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Federal judge: Military violated chaplains’ rights

WASHINGTON (BP)–The U.S. Department of Defense violated the First Amendment rights of military chaplains when it barred them last year from preaching in favor of legislation banning partial-birth abortions and from encouraging congregational members to urge Congress to support the bill, a federal judge has ruled.

In a recent opinion, District of Columbia Judge Stanley Sporkin wrote the government’s directive “clearly interferes with military chaplains’ free exercise and free speech rights, as well as those of their congregants.”

“The chaplains in this case seek to preach only what they would tell their non-military congregants. There is no need for heavy-handed censorship, and any attempt to impinge on the plaintiffs’ constitutional and legal rights is not acceptable.”

Sporkin granted a preliminary injunction preventing the Pentagon from blocking chaplains from urging parishioners to contact members of Congress seeking passage of the Partial-birth Abortion Ban Act. As of mid-April, the House of Representatives had approved the bill, but the Senate had yet to vote on it.

The Department of Justice has not announced if it will appeal the decision.

“The Pentagon’s gag order was the first time in U.S. history that the government dared to dictate the content of chaplains’ sermons. The court has made sure it will be the last,” said Becket Fund President Kevin Hasson in a written statement. The Becket Fund represented the chaplains in their suit.

Will Dodson, the Southern Baptist Christian Life Commission’s director of government relations, said, “Judge Sporkin’s decision is very encouraging. It is refreshing to see a judge who recognizes that the free exercise of religion is an important and cherished principle in our society and that the government should not be able to interfere with this precious liberty without an articulable and compelling interest in doing so. Increasingly, the government has adopted the attitude that any reason is good enough. This attitude has got to end.

“It is the government which has a duty to accommodate itself to the free exercise of religion, not vice versa. It is not people of faith who must be expected to accommodate themselves to the government, but just the opposite.”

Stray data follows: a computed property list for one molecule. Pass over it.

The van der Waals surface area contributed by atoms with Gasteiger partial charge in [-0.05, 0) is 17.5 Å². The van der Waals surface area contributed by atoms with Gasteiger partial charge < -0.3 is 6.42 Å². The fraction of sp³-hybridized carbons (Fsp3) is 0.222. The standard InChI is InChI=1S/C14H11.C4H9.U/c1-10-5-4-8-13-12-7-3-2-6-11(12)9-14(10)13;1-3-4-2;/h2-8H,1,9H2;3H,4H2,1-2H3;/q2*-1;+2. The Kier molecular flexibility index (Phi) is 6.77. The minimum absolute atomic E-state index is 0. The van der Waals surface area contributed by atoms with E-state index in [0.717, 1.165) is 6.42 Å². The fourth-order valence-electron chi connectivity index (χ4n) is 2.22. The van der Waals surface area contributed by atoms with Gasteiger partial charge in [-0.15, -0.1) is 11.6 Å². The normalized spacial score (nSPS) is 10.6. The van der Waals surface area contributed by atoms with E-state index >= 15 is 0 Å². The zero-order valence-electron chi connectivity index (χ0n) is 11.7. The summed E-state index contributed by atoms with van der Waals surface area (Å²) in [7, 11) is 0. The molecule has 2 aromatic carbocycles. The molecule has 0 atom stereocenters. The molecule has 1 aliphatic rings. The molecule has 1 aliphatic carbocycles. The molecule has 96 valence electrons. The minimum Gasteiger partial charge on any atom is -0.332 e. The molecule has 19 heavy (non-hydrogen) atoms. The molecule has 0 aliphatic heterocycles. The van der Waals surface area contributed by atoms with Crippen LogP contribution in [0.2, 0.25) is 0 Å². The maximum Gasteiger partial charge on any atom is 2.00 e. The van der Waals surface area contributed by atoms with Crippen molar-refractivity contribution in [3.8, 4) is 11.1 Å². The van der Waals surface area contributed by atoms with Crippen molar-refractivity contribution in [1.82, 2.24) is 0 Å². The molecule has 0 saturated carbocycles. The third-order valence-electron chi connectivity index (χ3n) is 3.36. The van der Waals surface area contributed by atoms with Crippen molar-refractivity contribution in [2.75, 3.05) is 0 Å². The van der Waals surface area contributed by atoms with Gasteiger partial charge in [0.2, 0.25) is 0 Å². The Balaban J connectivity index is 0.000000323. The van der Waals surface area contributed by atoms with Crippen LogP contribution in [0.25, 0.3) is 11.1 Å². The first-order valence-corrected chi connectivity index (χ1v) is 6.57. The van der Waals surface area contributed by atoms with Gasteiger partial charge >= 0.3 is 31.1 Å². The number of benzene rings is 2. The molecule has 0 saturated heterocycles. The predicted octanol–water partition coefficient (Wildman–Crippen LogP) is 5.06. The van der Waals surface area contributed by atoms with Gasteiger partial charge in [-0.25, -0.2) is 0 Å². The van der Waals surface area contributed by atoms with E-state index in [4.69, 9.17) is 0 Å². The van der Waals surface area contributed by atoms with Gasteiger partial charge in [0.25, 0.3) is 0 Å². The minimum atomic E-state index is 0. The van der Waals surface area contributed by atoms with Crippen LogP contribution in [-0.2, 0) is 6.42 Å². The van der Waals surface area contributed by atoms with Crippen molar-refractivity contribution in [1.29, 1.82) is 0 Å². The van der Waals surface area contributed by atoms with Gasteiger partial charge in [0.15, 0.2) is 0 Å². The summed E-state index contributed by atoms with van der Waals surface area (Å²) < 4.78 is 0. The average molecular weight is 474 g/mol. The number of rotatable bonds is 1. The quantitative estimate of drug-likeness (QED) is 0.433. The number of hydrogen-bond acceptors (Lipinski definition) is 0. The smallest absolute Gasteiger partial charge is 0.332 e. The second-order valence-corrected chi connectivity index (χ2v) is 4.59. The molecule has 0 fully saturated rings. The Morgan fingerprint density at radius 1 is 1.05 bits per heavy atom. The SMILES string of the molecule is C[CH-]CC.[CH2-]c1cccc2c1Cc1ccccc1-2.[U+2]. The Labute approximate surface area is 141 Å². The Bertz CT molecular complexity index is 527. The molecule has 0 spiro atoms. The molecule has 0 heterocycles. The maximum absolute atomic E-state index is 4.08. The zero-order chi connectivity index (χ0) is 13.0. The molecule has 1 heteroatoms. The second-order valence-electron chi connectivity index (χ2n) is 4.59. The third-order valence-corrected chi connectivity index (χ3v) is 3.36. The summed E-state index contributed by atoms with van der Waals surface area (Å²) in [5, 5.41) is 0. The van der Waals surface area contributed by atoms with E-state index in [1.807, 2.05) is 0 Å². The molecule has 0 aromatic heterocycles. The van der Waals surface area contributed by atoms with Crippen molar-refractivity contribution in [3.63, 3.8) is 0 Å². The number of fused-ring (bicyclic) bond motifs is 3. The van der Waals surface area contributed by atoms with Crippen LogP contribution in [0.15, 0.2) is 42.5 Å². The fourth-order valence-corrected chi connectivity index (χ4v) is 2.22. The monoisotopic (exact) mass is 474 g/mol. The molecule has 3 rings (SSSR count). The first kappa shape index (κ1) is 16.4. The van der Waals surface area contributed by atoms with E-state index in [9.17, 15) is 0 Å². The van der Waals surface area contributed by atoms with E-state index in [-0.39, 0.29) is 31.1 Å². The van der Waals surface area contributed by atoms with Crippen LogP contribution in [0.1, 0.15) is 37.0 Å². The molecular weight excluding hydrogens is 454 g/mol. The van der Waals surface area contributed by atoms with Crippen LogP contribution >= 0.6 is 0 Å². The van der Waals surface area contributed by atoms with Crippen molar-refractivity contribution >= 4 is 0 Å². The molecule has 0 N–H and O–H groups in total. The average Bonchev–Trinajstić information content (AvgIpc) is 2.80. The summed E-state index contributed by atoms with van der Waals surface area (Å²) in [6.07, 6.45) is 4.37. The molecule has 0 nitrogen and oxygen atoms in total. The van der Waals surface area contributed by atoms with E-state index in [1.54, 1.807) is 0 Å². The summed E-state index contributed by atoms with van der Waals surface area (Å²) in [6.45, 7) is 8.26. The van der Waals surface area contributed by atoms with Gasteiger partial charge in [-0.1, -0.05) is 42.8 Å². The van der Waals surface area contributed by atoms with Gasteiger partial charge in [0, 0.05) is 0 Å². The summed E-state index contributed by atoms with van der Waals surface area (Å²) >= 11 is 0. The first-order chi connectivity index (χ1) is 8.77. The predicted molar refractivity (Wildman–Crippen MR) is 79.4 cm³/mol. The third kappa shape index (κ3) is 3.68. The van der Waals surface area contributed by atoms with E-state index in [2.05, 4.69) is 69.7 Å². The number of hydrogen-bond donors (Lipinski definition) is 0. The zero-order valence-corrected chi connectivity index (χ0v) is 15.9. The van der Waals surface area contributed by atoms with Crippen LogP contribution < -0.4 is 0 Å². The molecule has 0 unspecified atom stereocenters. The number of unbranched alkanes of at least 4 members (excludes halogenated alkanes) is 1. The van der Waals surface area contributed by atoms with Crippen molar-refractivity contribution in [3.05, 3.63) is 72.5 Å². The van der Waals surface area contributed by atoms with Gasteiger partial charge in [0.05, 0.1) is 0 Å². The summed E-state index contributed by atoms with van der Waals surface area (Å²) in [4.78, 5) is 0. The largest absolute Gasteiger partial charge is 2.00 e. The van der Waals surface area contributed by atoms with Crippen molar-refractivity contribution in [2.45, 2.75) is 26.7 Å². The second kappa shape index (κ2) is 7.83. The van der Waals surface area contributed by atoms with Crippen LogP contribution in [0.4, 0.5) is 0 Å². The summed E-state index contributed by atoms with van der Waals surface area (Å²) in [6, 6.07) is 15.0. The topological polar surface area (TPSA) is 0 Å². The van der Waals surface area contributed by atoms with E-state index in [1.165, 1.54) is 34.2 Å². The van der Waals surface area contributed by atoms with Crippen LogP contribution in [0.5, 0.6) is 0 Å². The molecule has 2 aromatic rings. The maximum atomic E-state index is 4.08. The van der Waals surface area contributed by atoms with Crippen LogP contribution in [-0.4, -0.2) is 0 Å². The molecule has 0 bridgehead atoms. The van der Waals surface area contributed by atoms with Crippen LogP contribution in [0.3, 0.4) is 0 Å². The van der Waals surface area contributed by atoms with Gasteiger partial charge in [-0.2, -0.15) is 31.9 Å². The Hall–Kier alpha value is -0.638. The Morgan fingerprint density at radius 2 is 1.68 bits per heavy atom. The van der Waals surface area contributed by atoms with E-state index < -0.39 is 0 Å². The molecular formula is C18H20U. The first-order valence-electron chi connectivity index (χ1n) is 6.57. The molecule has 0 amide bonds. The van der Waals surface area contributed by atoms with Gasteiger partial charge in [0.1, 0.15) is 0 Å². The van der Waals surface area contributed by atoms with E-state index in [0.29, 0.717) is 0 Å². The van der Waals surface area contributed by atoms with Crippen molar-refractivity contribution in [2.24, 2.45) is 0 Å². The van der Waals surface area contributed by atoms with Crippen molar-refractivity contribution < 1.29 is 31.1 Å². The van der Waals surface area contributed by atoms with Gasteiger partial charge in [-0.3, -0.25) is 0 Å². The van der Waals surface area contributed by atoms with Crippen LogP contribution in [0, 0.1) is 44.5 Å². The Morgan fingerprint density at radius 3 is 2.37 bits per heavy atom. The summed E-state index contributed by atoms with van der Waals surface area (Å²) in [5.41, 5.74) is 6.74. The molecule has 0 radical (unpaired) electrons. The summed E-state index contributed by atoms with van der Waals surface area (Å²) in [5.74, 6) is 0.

The controversy began in 1996 when the Roman Catholic Church initiated a campaign seeking a congressional override of President Clinton’s April veto of the Partial-birth Abortion Ban Act. The procedure involves the delivery of an intact baby feet first until only the head is left in the birth canal. The doctor pierces the base of the baby’s skull with surgical scissors, then inserts a catheter into the opening and suctions out the brain. The collapse of the skull enables easier removal of the dead child. The method normally is used in the fifth or sixth month of pregnancy.

The Catholic church encouraged its priests, including military chaplains, to preach against the procedure and to urge their parishioners to sign postcards urging members of Congress to vote to override the veto. The Army, Navy and Air Force informed their chaplains Department of Defense directives and/or anti-lobbying laws prohibited them from participating in the campaign and from urging others to take part in it.

A group of Catholic, Jewish, Muslim and Protestant chaplains, military personnel and their families brought suit, citing the Department of Defense’s action as a violation not only of the free exercise of religion and free speech clauses of the First Amendment but of the Religious Freedom Restoration Act as well. RFRA requires the government to show it has a compelling interest before restricting religious exercise.

In its oral arguments before the court, the Pentagon acknowledged the anti-lobbying law it previously had cited did not apply. It relied on a DOD directive for justification of its actions.

In ruling in the chaplains’ favor, Sporkin rejected arguments the chaplains’ participation in the campaign would be direct solicitation of voters and might be viewed as an order by lower-ranking members of the military.

The DOD “inappropriately equate(s) a military chaplains’ official conduct with his religious activities …,” Sporkin wrote in his April 7 opinion. “While military chaplains may be employed by the military to perform religious duties, it does not follow that every word they utter bears the imprimatur of official military authority; if anything, the content of their services and counseling bears the imprimatur of the religious ministries to which they belong.

“In sum, when chaplains are conducting worship, when they are surrounded by all the accouterments of religion, they are acting in their religious capacity, not as representatives of” the Pentagon, Sporkin wrote.

The DOD’s action is a “muzzling of religious guidance” as a direct result of its “viewpoint discrimination,” he wrote.